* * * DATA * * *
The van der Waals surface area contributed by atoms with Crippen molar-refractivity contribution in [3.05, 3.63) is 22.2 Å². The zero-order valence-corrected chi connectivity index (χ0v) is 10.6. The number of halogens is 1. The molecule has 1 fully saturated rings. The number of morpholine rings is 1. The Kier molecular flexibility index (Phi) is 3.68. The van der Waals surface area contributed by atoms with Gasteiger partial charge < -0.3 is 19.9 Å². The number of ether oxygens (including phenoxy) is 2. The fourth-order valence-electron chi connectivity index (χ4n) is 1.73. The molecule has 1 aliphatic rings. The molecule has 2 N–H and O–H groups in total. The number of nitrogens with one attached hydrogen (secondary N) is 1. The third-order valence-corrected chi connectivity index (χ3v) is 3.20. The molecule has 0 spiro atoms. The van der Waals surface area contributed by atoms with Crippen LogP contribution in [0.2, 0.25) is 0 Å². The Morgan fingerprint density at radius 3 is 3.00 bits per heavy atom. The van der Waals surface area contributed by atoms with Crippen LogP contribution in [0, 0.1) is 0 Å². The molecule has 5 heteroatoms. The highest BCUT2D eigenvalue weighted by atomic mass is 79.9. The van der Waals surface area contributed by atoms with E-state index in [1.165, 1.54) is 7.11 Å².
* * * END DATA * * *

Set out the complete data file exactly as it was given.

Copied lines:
The van der Waals surface area contributed by atoms with Crippen molar-refractivity contribution in [3.05, 3.63) is 22.2 Å². The zero-order valence-corrected chi connectivity index (χ0v) is 10.6. The number of halogens is 1. The molecule has 1 fully saturated rings. The number of morpholine rings is 1. The Kier molecular flexibility index (Phi) is 3.68. The van der Waals surface area contributed by atoms with Gasteiger partial charge < -0.3 is 19.9 Å². The number of ether oxygens (including phenoxy) is 2. The fourth-order valence-electron chi connectivity index (χ4n) is 1.73. The molecule has 1 aliphatic rings. The molecule has 2 N–H and O–H groups in total. The number of nitrogens with one attached hydrogen (secondary N) is 1. The third-order valence-corrected chi connectivity index (χ3v) is 3.20. The molecule has 0 spiro atoms. The van der Waals surface area contributed by atoms with Crippen LogP contribution in [0.2, 0.25) is 0 Å². The Morgan fingerprint density at radius 3 is 3.00 bits per heavy atom. The van der Waals surface area contributed by atoms with Crippen LogP contribution in [0, 0.1) is 0 Å². The molecule has 5 heteroatoms. The highest BCUT2D eigenvalue weighted by atomic mass is 79.9. The van der Waals surface area contributed by atoms with E-state index in [1.165, 1.54) is 7.11 Å².